While the recent (2014) meta-analysis of Mathie et al (5) looked at the effects of individualised homeopathic treatment, five major systematic reviews have been carried out previously (dating from 1991 to 2005) looking at placebo-controlled RCTs of ‘homeopathy’ in general, making no distinction between the types of homeopathy being given to patients – four reviews were tentatively positive and one drew a negative conclusion.

  Conclusion: Homeopathy is probably different to placebo
Reference Kleijnen et al. 1991.[6]
Size 105 trials identified; results based on 105 trials
Author comment “The evidence presented in this review would probably be sufficient for establishing homeopathy as a regular treatment for certain indications. There is no reason to believe that the influence of publication bias, data massage, bad methodology, and so on is much less in conventional medicine, and the financial interests for regular pharmaceutical companies are many times greater.”
Reference Linde et al. 1997 [7]
Size 186 trials identified; results based on 89 trials.
Author comment “The results of our meta-analysis are not compatible with the hypothesis that the clinical effects of homeopathy are completely due to placebo. However, we found insufficient evidence from these studies that homeopathy is clearly efficacious for any single clinical condition.”
Reference Linde et al. 1999 [8]
Size Re-analysis of same data as the 1997 study, but low quality trials excluded.
Author comment “We conclude that in the study set investigated, there was clear evidence that studies with better methodological quality tended to yield less positive results.”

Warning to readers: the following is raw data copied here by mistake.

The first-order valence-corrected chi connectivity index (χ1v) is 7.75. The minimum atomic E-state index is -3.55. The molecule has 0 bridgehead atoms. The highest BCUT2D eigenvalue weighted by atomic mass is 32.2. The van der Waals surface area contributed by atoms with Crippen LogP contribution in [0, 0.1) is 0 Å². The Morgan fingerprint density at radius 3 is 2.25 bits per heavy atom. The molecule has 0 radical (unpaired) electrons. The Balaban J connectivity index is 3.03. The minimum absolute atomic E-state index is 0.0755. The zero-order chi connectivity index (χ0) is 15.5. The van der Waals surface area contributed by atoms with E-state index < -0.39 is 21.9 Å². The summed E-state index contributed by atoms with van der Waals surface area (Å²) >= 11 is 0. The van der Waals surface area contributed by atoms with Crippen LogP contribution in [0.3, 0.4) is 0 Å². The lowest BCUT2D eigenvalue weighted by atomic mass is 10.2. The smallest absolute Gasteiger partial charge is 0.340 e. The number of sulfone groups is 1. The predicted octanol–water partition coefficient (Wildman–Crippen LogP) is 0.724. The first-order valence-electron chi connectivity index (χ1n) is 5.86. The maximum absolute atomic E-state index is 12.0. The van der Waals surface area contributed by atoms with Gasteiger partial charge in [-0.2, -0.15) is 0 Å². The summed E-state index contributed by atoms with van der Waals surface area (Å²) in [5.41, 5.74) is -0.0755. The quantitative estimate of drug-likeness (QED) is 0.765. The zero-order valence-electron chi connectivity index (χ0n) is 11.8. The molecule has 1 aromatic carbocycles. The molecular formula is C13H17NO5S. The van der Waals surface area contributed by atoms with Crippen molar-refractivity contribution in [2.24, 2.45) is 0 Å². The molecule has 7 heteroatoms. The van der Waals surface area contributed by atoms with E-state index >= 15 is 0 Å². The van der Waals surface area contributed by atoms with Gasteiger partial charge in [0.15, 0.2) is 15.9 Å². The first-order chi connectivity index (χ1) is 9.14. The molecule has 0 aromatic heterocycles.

Reference Cucherat et al. 2000 [9]
Size 118 trials identified; results based on 16 trials.
Author comment “There is some evidence that homeopathic treatments are more effective than placebo; however, the strength of this evidence is low because of the low methodological quality of the trials.”
  Conclusion: Homeopathy is no different to placebo
Reference Shang et al. 2005[10]
Size 110 homeopathy trials identified; results based on 8 trials. 110 conventional medicine trials identified; results based on 6 trials.
Author comment “Biases are present in placebo-controlled trials of both homeopathy and conventional medicine. When account was taken for these biases in the analysis, there was weak evidence for a specific effect of homeopathic remedies, but strong evidence for specific effects of conventional interventions. This finding is compatible with the notion that the clinical effects of homeopathy are placebo effects.”


Common findings throughout these studies included problems with variable trial quality, variable trial design, publication bias (where there is a tendency for studies with a positive result to be published more readily than those which are negative or inconclusive) and the small number of studies available in total. Despite these limitations, four of the five reviews found that even high quality trials produced positive results in favour of homeopathy. The authors called for more research with a focus on the role of homeopathy in the treatment of specific disease conditions and an emphasis on larger, high quality studies. This has been echoed in a recent review of the systematic reviews of homeopathy, again, published by Mathie et al (11).

In addition to academic systematic reviews of homeopathy, there have been a number of organisational and governmental reviews, all of which have been met with intense debate.

A 2006 Health Technology Assessment (HTA) report on homeopathy was commissioned by the Federal Social Insurance Office (FSIO) in Switzerland as part of the ‘Complementary Medicine Evaluation Programme’ (PEK) which was set up following a decision by the Swiss government in 1998 to ‘provisionally’ include complementary medical disciplines in the list of services covered by the national statutory health insurance scheme. The English translation of the Swiss Health Technology Assessment (HTA) report on homeopathy was published in December 2011(12). The authors conclude the report by saying, “In summary, it can be said that there is sufficient evidence for the preclinical effectiveness and the clinical efficacy of homeopathy and for its safety and economy compared with conventional treatment.” An overview of the report can be accessed via the Homeopathy Research Institute here.